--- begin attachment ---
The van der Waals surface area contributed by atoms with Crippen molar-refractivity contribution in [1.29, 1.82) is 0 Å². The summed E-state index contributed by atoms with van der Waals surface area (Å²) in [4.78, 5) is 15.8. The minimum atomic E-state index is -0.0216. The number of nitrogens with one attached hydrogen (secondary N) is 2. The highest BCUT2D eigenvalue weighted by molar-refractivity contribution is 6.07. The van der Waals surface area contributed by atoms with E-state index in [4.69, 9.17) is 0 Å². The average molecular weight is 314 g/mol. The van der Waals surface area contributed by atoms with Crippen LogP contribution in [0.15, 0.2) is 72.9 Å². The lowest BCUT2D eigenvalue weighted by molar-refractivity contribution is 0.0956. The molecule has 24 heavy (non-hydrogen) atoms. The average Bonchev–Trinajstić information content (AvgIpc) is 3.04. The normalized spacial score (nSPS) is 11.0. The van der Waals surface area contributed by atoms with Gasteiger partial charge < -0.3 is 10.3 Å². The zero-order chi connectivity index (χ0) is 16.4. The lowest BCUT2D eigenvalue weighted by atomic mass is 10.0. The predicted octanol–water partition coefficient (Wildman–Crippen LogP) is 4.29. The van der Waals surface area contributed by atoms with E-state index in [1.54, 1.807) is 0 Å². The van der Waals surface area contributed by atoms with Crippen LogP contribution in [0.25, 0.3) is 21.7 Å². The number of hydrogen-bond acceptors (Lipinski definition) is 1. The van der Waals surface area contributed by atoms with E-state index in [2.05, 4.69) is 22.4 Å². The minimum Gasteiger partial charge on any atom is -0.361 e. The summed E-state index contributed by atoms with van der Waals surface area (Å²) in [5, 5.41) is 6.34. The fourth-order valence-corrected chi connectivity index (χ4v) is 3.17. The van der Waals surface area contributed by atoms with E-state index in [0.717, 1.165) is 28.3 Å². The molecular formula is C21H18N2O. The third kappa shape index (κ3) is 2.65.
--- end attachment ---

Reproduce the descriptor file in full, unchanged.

The van der Waals surface area contributed by atoms with Crippen molar-refractivity contribution in [1.29, 1.82) is 0 Å². The summed E-state index contributed by atoms with van der Waals surface area (Å²) in [4.78, 5) is 15.8. The minimum atomic E-state index is -0.0216. The number of nitrogens with one attached hydrogen (secondary N) is 2. The highest BCUT2D eigenvalue weighted by molar-refractivity contribution is 6.07. The van der Waals surface area contributed by atoms with E-state index in [4.69, 9.17) is 0 Å². The average molecular weight is 314 g/mol. The van der Waals surface area contributed by atoms with Crippen LogP contribution in [0.15, 0.2) is 72.9 Å². The lowest BCUT2D eigenvalue weighted by molar-refractivity contribution is 0.0956. The molecule has 24 heavy (non-hydrogen) atoms. The average Bonchev–Trinajstić information content (AvgIpc) is 3.04. The normalized spacial score (nSPS) is 11.0. The van der Waals surface area contributed by atoms with Gasteiger partial charge < -0.3 is 10.3 Å². The zero-order chi connectivity index (χ0) is 16.4. The lowest BCUT2D eigenvalue weighted by atomic mass is 10.0. The predicted octanol–water partition coefficient (Wildman–Crippen LogP) is 4.29. The van der Waals surface area contributed by atoms with E-state index in [1.54, 1.807) is 0 Å². The van der Waals surface area contributed by atoms with Crippen LogP contribution in [0.25, 0.3) is 21.7 Å². The number of hydrogen-bond acceptors (Lipinski definition) is 1. The van der Waals surface area contributed by atoms with E-state index in [2.05, 4.69) is 22.4 Å². The minimum Gasteiger partial charge on any atom is -0.361 e. The summed E-state index contributed by atoms with van der Waals surface area (Å²) in [5, 5.41) is 6.34. The fourth-order valence-corrected chi connectivity index (χ4v) is 3.17. The van der Waals surface area contributed by atoms with E-state index in [0.717, 1.165) is 28.3 Å². The molecular formula is C21H18N2O. The third kappa shape index (κ3) is 2.65.